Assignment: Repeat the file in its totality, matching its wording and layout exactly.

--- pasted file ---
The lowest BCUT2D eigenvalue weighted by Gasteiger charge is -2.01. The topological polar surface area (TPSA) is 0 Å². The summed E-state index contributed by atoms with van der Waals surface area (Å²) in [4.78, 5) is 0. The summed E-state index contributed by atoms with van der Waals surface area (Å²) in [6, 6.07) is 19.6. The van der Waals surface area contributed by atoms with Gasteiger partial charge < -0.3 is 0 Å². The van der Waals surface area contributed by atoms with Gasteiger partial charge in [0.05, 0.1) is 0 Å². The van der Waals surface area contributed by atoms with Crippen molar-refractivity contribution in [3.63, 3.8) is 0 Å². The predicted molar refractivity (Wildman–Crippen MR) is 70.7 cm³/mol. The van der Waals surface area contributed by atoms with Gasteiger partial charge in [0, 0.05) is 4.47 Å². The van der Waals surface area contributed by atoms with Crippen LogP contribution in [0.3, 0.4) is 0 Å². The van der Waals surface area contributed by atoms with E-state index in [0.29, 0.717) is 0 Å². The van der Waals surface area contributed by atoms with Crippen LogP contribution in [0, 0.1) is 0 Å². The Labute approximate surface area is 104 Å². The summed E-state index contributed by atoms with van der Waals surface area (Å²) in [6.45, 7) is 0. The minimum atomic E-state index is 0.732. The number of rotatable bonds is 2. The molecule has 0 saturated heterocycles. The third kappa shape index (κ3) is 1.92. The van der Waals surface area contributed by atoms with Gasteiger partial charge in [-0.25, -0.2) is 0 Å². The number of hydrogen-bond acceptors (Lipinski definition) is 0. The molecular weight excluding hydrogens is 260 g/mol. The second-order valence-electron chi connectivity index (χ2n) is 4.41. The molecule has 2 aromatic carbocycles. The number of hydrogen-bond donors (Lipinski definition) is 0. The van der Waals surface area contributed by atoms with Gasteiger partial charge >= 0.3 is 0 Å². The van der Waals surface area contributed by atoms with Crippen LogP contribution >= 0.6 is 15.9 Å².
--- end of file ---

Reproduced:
The lowest BCUT2D eigenvalue weighted by Gasteiger charge is -2.01. The topological polar surface area (TPSA) is 0 Å². The summed E-state index contributed by atoms with van der Waals surface area (Å²) in [4.78, 5) is 0. The summed E-state index contributed by atoms with van der Waals surface area (Å²) in [6, 6.07) is 19.6. The van der Waals surface area contributed by atoms with Gasteiger partial charge < -0.3 is 0 Å². The van der Waals surface area contributed by atoms with Gasteiger partial charge in [0.05, 0.1) is 0 Å². The van der Waals surface area contributed by atoms with Crippen molar-refractivity contribution in [3.63, 3.8) is 0 Å². The predicted molar refractivity (Wildman–Crippen MR) is 70.7 cm³/mol. The van der Waals surface area contributed by atoms with Gasteiger partial charge in [0, 0.05) is 4.47 Å². The van der Waals surface area contributed by atoms with Crippen LogP contribution in [0.3, 0.4) is 0 Å². The van der Waals surface area contributed by atoms with E-state index in [0.29, 0.717) is 0 Å². The van der Waals surface area contributed by atoms with Crippen LogP contribution in [0, 0.1) is 0 Å². The Labute approximate surface area is 104 Å². The summed E-state index contributed by atoms with van der Waals surface area (Å²) in [6.45, 7) is 0. The minimum atomic E-state index is 0.732. The number of rotatable bonds is 2. The molecule has 0 saturated heterocycles. The third kappa shape index (κ3) is 1.92. The van der Waals surface area contributed by atoms with Gasteiger partial charge in [-0.25, -0.2) is 0 Å². The number of hydrogen-bond acceptors (Lipinski definition) is 0. The molecular weight excluding hydrogens is 260 g/mol. The second-order valence-electron chi connectivity index (χ2n) is 4.41. The molecule has 2 aromatic carbocycles. The number of hydrogen-bond donors (Lipinski definition) is 0. The van der Waals surface area contributed by atoms with Gasteiger partial charge >= 0.3 is 0 Å². The van der Waals surface area contributed by atoms with Crippen LogP contribution >= 0.6 is 15.9 Å².